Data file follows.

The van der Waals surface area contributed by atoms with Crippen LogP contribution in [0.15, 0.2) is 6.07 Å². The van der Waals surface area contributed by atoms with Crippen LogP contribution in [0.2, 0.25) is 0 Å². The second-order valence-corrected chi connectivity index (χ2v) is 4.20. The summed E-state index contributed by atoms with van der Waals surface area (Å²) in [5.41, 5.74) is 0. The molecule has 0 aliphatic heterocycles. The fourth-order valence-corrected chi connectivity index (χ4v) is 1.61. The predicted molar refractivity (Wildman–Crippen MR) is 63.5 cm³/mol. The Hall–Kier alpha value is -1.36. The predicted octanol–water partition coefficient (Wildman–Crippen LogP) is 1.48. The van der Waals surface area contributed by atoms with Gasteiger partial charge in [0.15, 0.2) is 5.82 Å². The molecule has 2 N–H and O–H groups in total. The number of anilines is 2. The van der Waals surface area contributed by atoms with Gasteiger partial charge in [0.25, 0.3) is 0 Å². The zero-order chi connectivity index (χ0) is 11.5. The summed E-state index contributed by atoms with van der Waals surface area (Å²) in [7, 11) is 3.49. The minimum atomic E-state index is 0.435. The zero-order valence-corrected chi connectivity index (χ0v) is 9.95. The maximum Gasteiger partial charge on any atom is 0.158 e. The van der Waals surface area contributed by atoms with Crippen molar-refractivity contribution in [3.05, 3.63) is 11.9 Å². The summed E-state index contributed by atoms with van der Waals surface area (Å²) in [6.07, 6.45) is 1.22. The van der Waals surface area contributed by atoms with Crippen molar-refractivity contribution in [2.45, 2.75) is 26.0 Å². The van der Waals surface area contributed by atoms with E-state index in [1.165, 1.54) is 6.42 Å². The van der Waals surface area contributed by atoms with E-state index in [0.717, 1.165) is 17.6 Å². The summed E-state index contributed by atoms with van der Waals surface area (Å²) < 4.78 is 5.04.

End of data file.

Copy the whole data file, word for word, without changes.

The van der Waals surface area contributed by atoms with Crippen LogP contribution in [0.15, 0.2) is 6.07 Å². The van der Waals surface area contributed by atoms with Crippen LogP contribution in [0.2, 0.25) is 0 Å². The second-order valence-corrected chi connectivity index (χ2v) is 4.20. The summed E-state index contributed by atoms with van der Waals surface area (Å²) in [5.41, 5.74) is 0. The molecule has 0 aliphatic heterocycles. The fourth-order valence-corrected chi connectivity index (χ4v) is 1.61. The predicted molar refractivity (Wildman–Crippen MR) is 63.5 cm³/mol. The Hall–Kier alpha value is -1.36. The predicted octanol–water partition coefficient (Wildman–Crippen LogP) is 1.48. The van der Waals surface area contributed by atoms with Gasteiger partial charge in [0.15, 0.2) is 5.82 Å². The molecule has 2 N–H and O–H groups in total. The number of anilines is 2. The van der Waals surface area contributed by atoms with Gasteiger partial charge in [0.25, 0.3) is 0 Å². The zero-order chi connectivity index (χ0) is 11.5. The summed E-state index contributed by atoms with van der Waals surface area (Å²) in [7, 11) is 3.49. The minimum atomic E-state index is 0.435. The zero-order valence-corrected chi connectivity index (χ0v) is 9.95. The maximum Gasteiger partial charge on any atom is 0.158 e. The van der Waals surface area contributed by atoms with Crippen molar-refractivity contribution in [3.05, 3.63) is 11.9 Å². The summed E-state index contributed by atoms with van der Waals surface area (Å²) in [6.07, 6.45) is 1.22. The van der Waals surface area contributed by atoms with Crippen molar-refractivity contribution in [2.45, 2.75) is 26.0 Å². The van der Waals surface area contributed by atoms with E-state index in [1.165, 1.54) is 6.42 Å². The van der Waals surface area contributed by atoms with E-state index in [0.717, 1.165) is 17.6 Å². The summed E-state index contributed by atoms with van der Waals surface area (Å²) < 4.78 is 5.04.